Almirola lives the American dream
NASCAR Sprint Cup Series standout Aric Almirola knows that his good fortune can be traced to good family, good decisions and a great country.
"My story is just one of millions," said the Richard Petty Motorsports driver, whose roots resonate with a patriotic bond to the third annual "NASCAR: An American Salute" program, a seven-week campaign to rally teams, tracks, fans and partners to collectively recognize and honor active and retired service men and women.
"I'm thankful for the opportunities we have on a day-to-day basis and for the men and women who put their life on the line to make sure we, as Americans, get to wake up and be safe each day."
Almirola's patriotism extends far beyond the U.S. Air Force logo on the blue hood of his iconic No. 43 Ford and runs deeper than the commitment his sponsor Eckrich Meats has made in aiding military families.
It extends all the way back to 1966, when his paternal grandparents emigrated from Cuba, sacrificing all their possessions so their family might have the opportunity to live the American dream.
When Ralph Almirola Sr. and wife Eneida fled Havana with only the clothes on their backs and their two children, Almirola's father, Ralph Jr., was 4 years old and his uncle, Roberto, was just 2.
"It was at a time when Fidel Castro was offering freedom flights to Miami," Aric Almirola says. "But if you wanted to go, you had to give all your personal belongings to the government."
The Almirolas were not dirt-poor, so the decision was not an easy one.
"My grandparents were middle class," Aric says. "They worked hard for everything they acquired in Cuba. They had a car and a farm-style house. My grandfather always worked and so did my grandmother, who sewed dresses and other items. They made a decent living.
"But they didn't like what they saw of the way the country was going. When it was time to make a decision, they made it for their family and themselves.
"When they arrived here, they felt instant patriotism. This was the country that accepted them and welcomed them and gave them an opportunity. All they were asking for was that opportunity to create a better life for their family than what they had in Cuba."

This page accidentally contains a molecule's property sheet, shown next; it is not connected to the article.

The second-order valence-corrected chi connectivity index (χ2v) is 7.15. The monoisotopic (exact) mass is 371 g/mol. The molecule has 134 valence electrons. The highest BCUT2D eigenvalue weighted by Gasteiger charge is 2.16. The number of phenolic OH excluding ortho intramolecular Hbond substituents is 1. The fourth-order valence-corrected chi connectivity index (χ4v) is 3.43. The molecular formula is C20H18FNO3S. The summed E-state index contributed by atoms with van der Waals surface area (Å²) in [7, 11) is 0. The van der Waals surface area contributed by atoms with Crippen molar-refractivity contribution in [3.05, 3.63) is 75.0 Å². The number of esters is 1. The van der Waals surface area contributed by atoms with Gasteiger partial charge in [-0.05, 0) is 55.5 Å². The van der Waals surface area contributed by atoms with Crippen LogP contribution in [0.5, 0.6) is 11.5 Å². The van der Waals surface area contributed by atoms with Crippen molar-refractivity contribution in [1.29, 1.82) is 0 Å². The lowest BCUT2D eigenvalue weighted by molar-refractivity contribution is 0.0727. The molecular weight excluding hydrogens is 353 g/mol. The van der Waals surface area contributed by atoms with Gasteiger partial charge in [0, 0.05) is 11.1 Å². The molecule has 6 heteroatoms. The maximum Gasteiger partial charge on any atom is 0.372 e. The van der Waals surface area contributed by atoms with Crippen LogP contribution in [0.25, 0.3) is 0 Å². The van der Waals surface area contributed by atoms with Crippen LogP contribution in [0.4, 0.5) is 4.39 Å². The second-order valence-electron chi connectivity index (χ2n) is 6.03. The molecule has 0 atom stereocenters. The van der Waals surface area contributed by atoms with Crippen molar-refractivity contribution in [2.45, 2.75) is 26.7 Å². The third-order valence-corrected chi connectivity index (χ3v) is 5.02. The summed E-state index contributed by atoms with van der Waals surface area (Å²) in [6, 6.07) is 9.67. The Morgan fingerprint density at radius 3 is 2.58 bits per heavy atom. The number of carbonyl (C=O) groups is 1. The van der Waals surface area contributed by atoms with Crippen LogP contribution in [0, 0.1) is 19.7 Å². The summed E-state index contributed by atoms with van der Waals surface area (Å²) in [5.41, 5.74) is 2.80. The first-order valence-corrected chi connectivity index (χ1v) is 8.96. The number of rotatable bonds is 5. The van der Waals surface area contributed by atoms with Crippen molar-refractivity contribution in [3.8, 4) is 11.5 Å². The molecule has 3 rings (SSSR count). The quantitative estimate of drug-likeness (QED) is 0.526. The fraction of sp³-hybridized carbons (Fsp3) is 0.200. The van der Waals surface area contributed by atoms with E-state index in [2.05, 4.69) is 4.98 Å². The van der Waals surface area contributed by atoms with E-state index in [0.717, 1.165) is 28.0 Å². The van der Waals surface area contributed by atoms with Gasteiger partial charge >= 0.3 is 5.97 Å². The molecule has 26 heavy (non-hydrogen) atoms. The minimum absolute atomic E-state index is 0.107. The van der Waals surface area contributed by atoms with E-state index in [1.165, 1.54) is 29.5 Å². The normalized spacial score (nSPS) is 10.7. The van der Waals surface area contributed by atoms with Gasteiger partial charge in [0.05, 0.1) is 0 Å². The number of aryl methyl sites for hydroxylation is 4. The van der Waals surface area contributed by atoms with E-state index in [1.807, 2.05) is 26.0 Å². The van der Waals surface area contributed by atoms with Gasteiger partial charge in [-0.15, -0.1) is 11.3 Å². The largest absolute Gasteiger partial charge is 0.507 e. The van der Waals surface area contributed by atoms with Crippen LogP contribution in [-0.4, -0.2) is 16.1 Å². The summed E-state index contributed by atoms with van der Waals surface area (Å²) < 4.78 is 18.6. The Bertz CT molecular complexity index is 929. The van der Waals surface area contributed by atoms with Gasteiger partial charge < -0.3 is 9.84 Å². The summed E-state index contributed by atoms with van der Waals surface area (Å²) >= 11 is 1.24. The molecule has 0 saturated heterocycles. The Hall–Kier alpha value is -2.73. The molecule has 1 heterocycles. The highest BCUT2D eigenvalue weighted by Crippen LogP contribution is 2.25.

Ralph Almirola Jr. would spend four years in the Air Force, serving as an environmental control specialist before joining the Hillsborough County Fire Department, where he continues to work.
Aric, now 30, was born on Elgin Air Force Base in Fort Walton Beach, Fla., and lived there for two years before his family's move to Tampa.
As fate would have it, the family of Aric's grandfather on his mothers side had also emigrated from Cuba years before. His grandfather, Sam Rodriguez, was a sprint car racer of note -- a three-time Tampa Bay Area Racing champ who helped Aric embark on his career as a go-kart driver when he was 8.
Almirola grew up playing baseball as well as racing. At 14, when he won the pole at his first World Karting Association race, his sport of choice became more apparent. Almirola, who studied mechanical engineering at the University of Central Florida, got his major break in racing at 23 when Joe Gibbs signed him to participate in the Joe Gibbs Racing/Reggie White Driver Diversity Program.
"It's one thing to live in a country that's so inviting -- a place where people want to be," Aric said. "I'm lucky enough to be an American citizen. But I also get to drive a race car for a living and make really good money at it to support my family. I know this is all because of my grandparents decision to move here. There's no way I'd be racing cars if I lived in Cuba."